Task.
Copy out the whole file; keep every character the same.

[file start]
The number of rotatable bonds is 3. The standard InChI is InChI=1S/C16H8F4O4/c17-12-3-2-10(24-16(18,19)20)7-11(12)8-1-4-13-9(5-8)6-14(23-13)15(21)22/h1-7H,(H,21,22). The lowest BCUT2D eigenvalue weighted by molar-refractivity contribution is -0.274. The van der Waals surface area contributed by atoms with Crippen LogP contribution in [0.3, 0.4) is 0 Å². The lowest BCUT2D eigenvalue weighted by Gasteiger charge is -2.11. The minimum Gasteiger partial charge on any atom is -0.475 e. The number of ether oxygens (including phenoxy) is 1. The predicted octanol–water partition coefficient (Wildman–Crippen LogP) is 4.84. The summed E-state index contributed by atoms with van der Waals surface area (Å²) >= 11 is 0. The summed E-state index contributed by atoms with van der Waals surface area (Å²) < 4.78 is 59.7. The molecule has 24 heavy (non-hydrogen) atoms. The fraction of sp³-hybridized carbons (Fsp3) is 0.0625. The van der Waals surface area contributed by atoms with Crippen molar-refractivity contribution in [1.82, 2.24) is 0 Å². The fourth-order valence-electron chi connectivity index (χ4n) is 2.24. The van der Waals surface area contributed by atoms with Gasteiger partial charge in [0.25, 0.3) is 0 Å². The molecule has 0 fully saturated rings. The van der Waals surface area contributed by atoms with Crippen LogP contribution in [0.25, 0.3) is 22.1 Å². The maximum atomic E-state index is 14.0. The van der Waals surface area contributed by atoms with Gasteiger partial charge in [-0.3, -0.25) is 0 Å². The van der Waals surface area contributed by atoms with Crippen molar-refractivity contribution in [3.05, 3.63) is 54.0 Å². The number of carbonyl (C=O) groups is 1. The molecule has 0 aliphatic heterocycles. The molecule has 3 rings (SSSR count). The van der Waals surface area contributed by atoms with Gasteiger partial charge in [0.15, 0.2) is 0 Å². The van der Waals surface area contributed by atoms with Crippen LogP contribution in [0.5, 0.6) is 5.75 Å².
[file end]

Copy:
The number of rotatable bonds is 3. The standard InChI is InChI=1S/C16H8F4O4/c17-12-3-2-10(24-16(18,19)20)7-11(12)8-1-4-13-9(5-8)6-14(23-13)15(21)22/h1-7H,(H,21,22). The lowest BCUT2D eigenvalue weighted by molar-refractivity contribution is -0.274. The van der Waals surface area contributed by atoms with Crippen LogP contribution in [0.3, 0.4) is 0 Å². The lowest BCUT2D eigenvalue weighted by Gasteiger charge is -2.11. The minimum Gasteiger partial charge on any atom is -0.475 e. The number of ether oxygens (including phenoxy) is 1. The predicted octanol–water partition coefficient (Wildman–Crippen LogP) is 4.84. The summed E-state index contributed by atoms with van der Waals surface area (Å²) >= 11 is 0. The summed E-state index contributed by atoms with van der Waals surface area (Å²) < 4.78 is 59.7. The molecule has 24 heavy (non-hydrogen) atoms. The fraction of sp³-hybridized carbons (Fsp3) is 0.0625. The van der Waals surface area contributed by atoms with Crippen molar-refractivity contribution in [1.82, 2.24) is 0 Å². The fourth-order valence-electron chi connectivity index (χ4n) is 2.24. The van der Waals surface area contributed by atoms with Gasteiger partial charge in [0.25, 0.3) is 0 Å². The molecule has 0 fully saturated rings. The van der Waals surface area contributed by atoms with Crippen LogP contribution in [0.25, 0.3) is 22.1 Å². The maximum atomic E-state index is 14.0. The van der Waals surface area contributed by atoms with Gasteiger partial charge in [-0.3, -0.25) is 0 Å². The van der Waals surface area contributed by atoms with Crippen molar-refractivity contribution in [3.05, 3.63) is 54.0 Å². The number of carbonyl (C=O) groups is 1. The molecule has 0 aliphatic heterocycles. The molecule has 3 rings (SSSR count). The van der Waals surface area contributed by atoms with Gasteiger partial charge in [0.15, 0.2) is 0 Å². The van der Waals surface area contributed by atoms with Crippen LogP contribution in [0.5, 0.6) is 5.75 Å².